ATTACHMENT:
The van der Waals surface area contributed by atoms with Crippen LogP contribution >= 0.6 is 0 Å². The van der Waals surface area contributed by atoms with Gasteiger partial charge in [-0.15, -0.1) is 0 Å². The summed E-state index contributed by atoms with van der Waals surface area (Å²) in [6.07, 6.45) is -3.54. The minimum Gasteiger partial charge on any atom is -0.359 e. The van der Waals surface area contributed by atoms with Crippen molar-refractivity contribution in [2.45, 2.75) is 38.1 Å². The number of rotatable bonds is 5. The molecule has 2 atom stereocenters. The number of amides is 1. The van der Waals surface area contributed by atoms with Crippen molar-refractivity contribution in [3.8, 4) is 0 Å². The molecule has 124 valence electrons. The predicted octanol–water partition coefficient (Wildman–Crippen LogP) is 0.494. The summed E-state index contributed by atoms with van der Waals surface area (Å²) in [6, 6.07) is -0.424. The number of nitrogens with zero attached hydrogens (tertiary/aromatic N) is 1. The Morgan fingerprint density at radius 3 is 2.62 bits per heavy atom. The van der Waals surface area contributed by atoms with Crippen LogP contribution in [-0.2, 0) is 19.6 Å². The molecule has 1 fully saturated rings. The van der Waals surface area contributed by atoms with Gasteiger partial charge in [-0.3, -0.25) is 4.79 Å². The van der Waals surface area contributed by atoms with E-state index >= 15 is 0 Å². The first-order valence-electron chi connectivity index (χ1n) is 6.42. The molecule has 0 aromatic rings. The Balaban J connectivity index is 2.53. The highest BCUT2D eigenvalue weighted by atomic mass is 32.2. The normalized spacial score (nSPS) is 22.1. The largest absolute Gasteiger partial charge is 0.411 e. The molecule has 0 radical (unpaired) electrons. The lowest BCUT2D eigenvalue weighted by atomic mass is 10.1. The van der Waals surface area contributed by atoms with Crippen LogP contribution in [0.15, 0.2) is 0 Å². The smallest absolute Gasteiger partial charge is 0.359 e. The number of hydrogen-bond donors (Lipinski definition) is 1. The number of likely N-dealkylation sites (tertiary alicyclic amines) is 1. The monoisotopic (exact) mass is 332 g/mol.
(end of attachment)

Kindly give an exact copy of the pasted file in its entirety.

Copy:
The van der Waals surface area contributed by atoms with Crippen LogP contribution >= 0.6 is 0 Å². The van der Waals surface area contributed by atoms with Gasteiger partial charge in [-0.15, -0.1) is 0 Å². The summed E-state index contributed by atoms with van der Waals surface area (Å²) in [6.07, 6.45) is -3.54. The minimum Gasteiger partial charge on any atom is -0.359 e. The van der Waals surface area contributed by atoms with Crippen molar-refractivity contribution in [2.45, 2.75) is 38.1 Å². The number of rotatable bonds is 5. The molecule has 2 atom stereocenters. The number of amides is 1. The van der Waals surface area contributed by atoms with Crippen molar-refractivity contribution in [3.8, 4) is 0 Å². The molecule has 124 valence electrons. The predicted octanol–water partition coefficient (Wildman–Crippen LogP) is 0.494. The summed E-state index contributed by atoms with van der Waals surface area (Å²) in [6, 6.07) is -0.424. The number of nitrogens with zero attached hydrogens (tertiary/aromatic N) is 1. The Morgan fingerprint density at radius 3 is 2.62 bits per heavy atom. The van der Waals surface area contributed by atoms with Crippen LogP contribution in [-0.2, 0) is 19.6 Å². The molecule has 1 fully saturated rings. The van der Waals surface area contributed by atoms with Gasteiger partial charge in [-0.3, -0.25) is 4.79 Å². The van der Waals surface area contributed by atoms with E-state index >= 15 is 0 Å². The first-order valence-electron chi connectivity index (χ1n) is 6.42. The molecule has 0 aromatic rings. The Balaban J connectivity index is 2.53. The highest BCUT2D eigenvalue weighted by atomic mass is 32.2. The normalized spacial score (nSPS) is 22.1. The largest absolute Gasteiger partial charge is 0.411 e. The molecule has 0 radical (unpaired) electrons. The lowest BCUT2D eigenvalue weighted by atomic mass is 10.1. The van der Waals surface area contributed by atoms with Crippen LogP contribution in [0.15, 0.2) is 0 Å². The smallest absolute Gasteiger partial charge is 0.359 e. The number of hydrogen-bond donors (Lipinski definition) is 1. The number of likely N-dealkylation sites (tertiary alicyclic amines) is 1. The monoisotopic (exact) mass is 332 g/mol.